For example, titanium dioxide is the best choice for oxidation firings, while zirconium silicates are more stable in reduction and less reactive with some colorants. Tin oxide is also an effective opacifier but can produce a white, opaque, and glossy glaze. Talc is another material that can be used to opacify a low-fire glaze. Talc is a refractory powder that can promote opacity when added to the glaze.
Ceramic Glaze Additives
What to Add to Ceramic Glazes to Make It Brushable?
Adding a gum solution will make your ceramic glaze brushable, giving you a more even application. Gum solutions slow down the drying process, making it easier to brush on the glaze and reducing shrinkage. Gum Arabic and sodium carboxymethylcellulose (CMC Gum) are some of the most commonly-used gums. Adding a Gum Solution to your glaze can improve the quality and appearance of your finished pieces.
Additive, if the Glaze Is Too Thin
If you find that your glaze is too thin, you can add a flocculate like Epsom salts to thicken it up. Simply dissolve the desired amount of flocculant in warm water and then mix it into the glaze. This will help increase the glaze’s viscosity and make it easier to apply to your project. Remember that you may need to adjust the recipe slightly if you use a different type of flocculant.
Additive if the Glaze Is Too Thick
If your glaze is too thick to work with, there are a few things you can do to thin it out. The most obvious solution is to add water, but be careful not to add too much, or you’ll change the composition of your glaze.
Another option is to add a deflocculant, which is a substance that helps reduce the viscosity of liquids. Just add a small amount at a time until you get the desired consistency. Glaze thinners like Darvan 7 are also available and can be added to achieve the desired thickness. Whatever method you choose, make sure to add the thinning agent slowly and in small increments to avoid ruining your glaze.
Additive if the Glaze Is Too Thick
Water in Dipping Glazes can cause the glaze particles to settle and become difficult to use. Amaco SuspendAid is a specially formulated mixture that helps prevent the settling of glazes, especially ones to which additional water has been added.
This Additive increases the time that glazes suspensions remain in usable form. Simply add the recommended amount of SuspendAid to suspend glaze particles, giving you more time to apply your glaze. The Additive is also AP, Non-Toxic, and safe to use. With SuspendAid, you can be sure that your glazes will stay suspended and is easy to use.
Glazes can be either clear, translucent, or opaque, depending on the ingredients you use. Clear glazes are typically used on underglazes and dark-colored clay bodies to allow the natural color of the clay to show through. Celadon glazes are mostly translucent but can be transparent or even opaque depending on the addition of colorants. Solid (opaque) glazes are made by adding an opacifier to the glaze mixture.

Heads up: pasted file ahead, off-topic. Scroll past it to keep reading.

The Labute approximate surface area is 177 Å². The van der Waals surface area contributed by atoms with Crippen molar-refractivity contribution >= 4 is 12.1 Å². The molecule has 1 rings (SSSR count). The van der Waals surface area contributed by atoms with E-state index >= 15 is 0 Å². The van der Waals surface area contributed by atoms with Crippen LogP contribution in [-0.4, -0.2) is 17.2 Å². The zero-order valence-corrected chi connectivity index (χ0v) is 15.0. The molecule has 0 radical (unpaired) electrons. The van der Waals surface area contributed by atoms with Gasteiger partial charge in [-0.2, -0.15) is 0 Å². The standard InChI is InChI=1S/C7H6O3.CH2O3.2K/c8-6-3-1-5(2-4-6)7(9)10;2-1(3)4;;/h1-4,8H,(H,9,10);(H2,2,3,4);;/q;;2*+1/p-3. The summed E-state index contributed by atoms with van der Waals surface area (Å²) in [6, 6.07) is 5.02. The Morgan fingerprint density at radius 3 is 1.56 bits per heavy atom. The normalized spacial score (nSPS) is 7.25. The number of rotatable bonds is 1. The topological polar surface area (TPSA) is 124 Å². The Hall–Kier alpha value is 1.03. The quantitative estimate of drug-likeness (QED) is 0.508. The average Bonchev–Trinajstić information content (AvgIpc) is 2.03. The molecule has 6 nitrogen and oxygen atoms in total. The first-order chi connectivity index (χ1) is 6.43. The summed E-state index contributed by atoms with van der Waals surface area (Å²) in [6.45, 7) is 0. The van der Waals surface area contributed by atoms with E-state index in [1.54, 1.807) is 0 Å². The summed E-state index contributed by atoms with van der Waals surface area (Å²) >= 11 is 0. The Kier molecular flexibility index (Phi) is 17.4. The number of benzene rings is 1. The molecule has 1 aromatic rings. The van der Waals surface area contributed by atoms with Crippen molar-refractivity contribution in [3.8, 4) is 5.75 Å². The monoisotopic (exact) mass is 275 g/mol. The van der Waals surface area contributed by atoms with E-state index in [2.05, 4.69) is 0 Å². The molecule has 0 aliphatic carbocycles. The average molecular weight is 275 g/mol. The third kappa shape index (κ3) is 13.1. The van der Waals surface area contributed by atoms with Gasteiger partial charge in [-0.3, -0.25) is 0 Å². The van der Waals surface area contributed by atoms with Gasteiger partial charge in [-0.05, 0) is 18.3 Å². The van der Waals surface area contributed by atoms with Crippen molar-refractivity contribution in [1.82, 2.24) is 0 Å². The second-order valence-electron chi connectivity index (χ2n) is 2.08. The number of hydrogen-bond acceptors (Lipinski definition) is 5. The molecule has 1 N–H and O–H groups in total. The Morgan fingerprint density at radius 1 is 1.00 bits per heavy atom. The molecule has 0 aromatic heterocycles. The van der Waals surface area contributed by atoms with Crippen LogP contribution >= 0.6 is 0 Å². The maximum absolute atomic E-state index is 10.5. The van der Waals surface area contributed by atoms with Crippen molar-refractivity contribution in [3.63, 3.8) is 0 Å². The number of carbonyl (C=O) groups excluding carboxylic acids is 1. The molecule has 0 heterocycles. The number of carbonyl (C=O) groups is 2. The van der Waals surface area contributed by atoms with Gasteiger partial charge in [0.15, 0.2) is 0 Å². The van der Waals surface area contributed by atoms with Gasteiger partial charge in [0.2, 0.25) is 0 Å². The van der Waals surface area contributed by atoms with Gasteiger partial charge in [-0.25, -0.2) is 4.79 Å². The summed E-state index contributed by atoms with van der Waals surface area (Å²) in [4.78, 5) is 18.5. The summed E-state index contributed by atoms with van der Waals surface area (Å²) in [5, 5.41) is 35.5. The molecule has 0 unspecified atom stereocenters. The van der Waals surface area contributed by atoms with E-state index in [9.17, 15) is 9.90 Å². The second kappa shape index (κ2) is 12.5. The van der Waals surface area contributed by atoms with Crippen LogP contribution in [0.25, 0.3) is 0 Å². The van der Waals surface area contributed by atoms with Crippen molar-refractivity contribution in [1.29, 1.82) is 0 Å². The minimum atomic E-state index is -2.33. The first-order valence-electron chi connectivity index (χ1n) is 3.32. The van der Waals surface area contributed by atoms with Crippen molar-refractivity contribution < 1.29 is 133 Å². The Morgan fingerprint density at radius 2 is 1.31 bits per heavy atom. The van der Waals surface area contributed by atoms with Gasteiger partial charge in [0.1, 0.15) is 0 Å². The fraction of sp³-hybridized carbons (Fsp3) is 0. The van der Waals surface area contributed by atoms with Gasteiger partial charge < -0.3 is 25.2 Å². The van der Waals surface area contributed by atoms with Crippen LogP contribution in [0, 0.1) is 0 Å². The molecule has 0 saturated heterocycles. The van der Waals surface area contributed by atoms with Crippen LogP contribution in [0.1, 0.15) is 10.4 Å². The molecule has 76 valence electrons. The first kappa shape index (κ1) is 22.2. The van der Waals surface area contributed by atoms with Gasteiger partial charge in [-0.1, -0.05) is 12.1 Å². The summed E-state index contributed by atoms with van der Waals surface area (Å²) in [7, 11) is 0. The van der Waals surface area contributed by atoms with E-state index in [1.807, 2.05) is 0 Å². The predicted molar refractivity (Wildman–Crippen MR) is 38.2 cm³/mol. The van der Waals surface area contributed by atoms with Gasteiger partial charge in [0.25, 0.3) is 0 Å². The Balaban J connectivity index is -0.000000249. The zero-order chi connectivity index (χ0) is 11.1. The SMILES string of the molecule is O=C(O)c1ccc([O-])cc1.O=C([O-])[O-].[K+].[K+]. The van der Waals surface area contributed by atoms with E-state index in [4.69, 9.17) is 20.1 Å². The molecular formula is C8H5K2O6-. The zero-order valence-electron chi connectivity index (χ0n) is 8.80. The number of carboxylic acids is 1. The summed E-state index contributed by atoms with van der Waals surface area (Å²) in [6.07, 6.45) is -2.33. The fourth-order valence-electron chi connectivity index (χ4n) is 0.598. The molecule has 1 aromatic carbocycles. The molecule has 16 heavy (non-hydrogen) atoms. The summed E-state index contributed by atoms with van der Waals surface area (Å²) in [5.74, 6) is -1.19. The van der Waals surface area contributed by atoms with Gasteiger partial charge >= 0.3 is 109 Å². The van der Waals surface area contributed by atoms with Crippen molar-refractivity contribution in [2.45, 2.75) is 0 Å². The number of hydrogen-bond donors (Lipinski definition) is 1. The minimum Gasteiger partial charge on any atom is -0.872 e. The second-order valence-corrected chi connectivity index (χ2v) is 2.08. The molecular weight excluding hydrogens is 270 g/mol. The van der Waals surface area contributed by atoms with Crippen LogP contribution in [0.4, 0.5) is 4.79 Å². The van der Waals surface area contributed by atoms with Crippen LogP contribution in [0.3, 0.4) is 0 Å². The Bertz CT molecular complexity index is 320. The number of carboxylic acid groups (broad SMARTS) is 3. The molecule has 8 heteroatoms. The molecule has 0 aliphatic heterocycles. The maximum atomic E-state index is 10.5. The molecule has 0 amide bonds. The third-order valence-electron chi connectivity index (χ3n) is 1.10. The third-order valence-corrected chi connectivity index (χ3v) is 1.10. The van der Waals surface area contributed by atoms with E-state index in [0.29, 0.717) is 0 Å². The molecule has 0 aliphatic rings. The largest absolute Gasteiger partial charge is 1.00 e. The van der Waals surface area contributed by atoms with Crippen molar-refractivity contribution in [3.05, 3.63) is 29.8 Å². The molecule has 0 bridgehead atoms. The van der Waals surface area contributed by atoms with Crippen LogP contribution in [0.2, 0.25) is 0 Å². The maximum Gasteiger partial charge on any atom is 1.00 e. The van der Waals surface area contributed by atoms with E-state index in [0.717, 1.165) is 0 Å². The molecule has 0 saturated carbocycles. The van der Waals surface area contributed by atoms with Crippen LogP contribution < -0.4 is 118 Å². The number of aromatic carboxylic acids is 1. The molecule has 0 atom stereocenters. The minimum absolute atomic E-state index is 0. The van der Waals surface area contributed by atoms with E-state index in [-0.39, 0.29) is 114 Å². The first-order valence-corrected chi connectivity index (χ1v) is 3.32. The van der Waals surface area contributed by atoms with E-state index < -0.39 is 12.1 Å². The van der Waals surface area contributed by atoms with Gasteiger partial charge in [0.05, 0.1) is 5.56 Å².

Glazes are an important part of the pottery-making process, By understanding the different ingredients used in glazes and how they interact with each other, will help you when you want to create your own glaze recipes, and there are many different recipes you can use to create a wide variety of effects and produce beautiful and unique pieces of pottery.
What Glaze Ingredients Are Not Food Safe?
The two most common toxic materials used in glazes are cadmium and lead. Cadmium is used primarily to create bright red and orange colors. Lead oxides are used to make glazes flow at low temperatures. There are other materials that may be toxic.
Many of these materials are toxic in high doses – nickel, barium, selenium, and cobalt. To be absolutely sure a Glaze is Food Safe, look for the words “food safe.” Also, make sure your pottery is “Dishwasher Safe.” If you’re still not sure, ask the glaze manufacturer. When in doubt, it’s always best to err on the side of caution and choose a different product.
What Are Underglazes Made Of?
Underglazes are made from a mix of clay, colorant (mason stains), and frit (Frit is silica and flux). This combination gives Underglazes the unique properties that make them so useful for a variety of applications. The clay helps to give the underglaze a smooth consistency and allows it to adhere to Greenware and bisque ware.
Underglaze works as a kiln-safe paint on the surface of the clay, and then you can cover it with a clear glaze to make your piece glossy and waterproof.
What Does Zinc Do in Glaze?
Zinc is a common element used in glazes. It can act as a flux, meaning it helps to lower the firing temperature, and it can also help to reduce the thermal expansion of the glaze. In larger amounts, zinc generally promotes crystalline effects. However, the glaze surface can dry if too much is added. Overall, zinc is a helpful element that can improve the quality of your glaze.